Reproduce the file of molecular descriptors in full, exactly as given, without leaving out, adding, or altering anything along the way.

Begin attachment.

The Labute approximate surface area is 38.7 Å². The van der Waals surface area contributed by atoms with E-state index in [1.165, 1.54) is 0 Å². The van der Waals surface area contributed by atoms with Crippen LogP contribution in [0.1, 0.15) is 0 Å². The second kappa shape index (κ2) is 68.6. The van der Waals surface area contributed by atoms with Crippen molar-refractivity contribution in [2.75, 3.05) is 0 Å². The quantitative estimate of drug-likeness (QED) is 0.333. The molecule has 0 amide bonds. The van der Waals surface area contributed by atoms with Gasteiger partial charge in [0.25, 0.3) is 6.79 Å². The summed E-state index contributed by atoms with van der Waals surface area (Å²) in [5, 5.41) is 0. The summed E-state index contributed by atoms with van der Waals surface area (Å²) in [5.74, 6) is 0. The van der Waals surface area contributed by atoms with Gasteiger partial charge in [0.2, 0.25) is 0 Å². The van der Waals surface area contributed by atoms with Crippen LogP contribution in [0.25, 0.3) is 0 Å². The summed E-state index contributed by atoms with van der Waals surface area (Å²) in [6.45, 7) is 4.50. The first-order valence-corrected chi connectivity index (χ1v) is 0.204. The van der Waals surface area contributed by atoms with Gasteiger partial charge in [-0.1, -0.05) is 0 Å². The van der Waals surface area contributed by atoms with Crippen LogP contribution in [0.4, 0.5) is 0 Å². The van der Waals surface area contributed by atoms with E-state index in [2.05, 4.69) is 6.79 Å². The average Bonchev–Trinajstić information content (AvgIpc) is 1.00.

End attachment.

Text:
The Labute approximate surface area is 38.7 Å². The van der Waals surface area contributed by atoms with E-state index in [1.165, 1.54) is 0 Å². The van der Waals surface area contributed by atoms with Crippen LogP contribution in [0.1, 0.15) is 0 Å². The second kappa shape index (κ2) is 68.6. The van der Waals surface area contributed by atoms with Crippen molar-refractivity contribution in [2.75, 3.05) is 0 Å². The quantitative estimate of drug-likeness (QED) is 0.333. The molecule has 0 amide bonds. The van der Waals surface area contributed by atoms with Gasteiger partial charge in [0.25, 0.3) is 6.79 Å². The summed E-state index contributed by atoms with van der Waals surface area (Å²) in [5, 5.41) is 0. The summed E-state index contributed by atoms with van der Waals surface area (Å²) in [5.74, 6) is 0. The van der Waals surface area contributed by atoms with Gasteiger partial charge in [0.2, 0.25) is 0 Å². The van der Waals surface area contributed by atoms with Crippen LogP contribution in [0.25, 0.3) is 0 Å². The summed E-state index contributed by atoms with van der Waals surface area (Å²) in [6.45, 7) is 4.50. The first-order valence-corrected chi connectivity index (χ1v) is 0.204. The van der Waals surface area contributed by atoms with Gasteiger partial charge in [-0.1, -0.05) is 0 Å². The van der Waals surface area contributed by atoms with Crippen LogP contribution in [0.4, 0.5) is 0 Å². The van der Waals surface area contributed by atoms with E-state index in [2.05, 4.69) is 6.79 Å². The average Bonchev–Trinajstić information content (AvgIpc) is 1.00.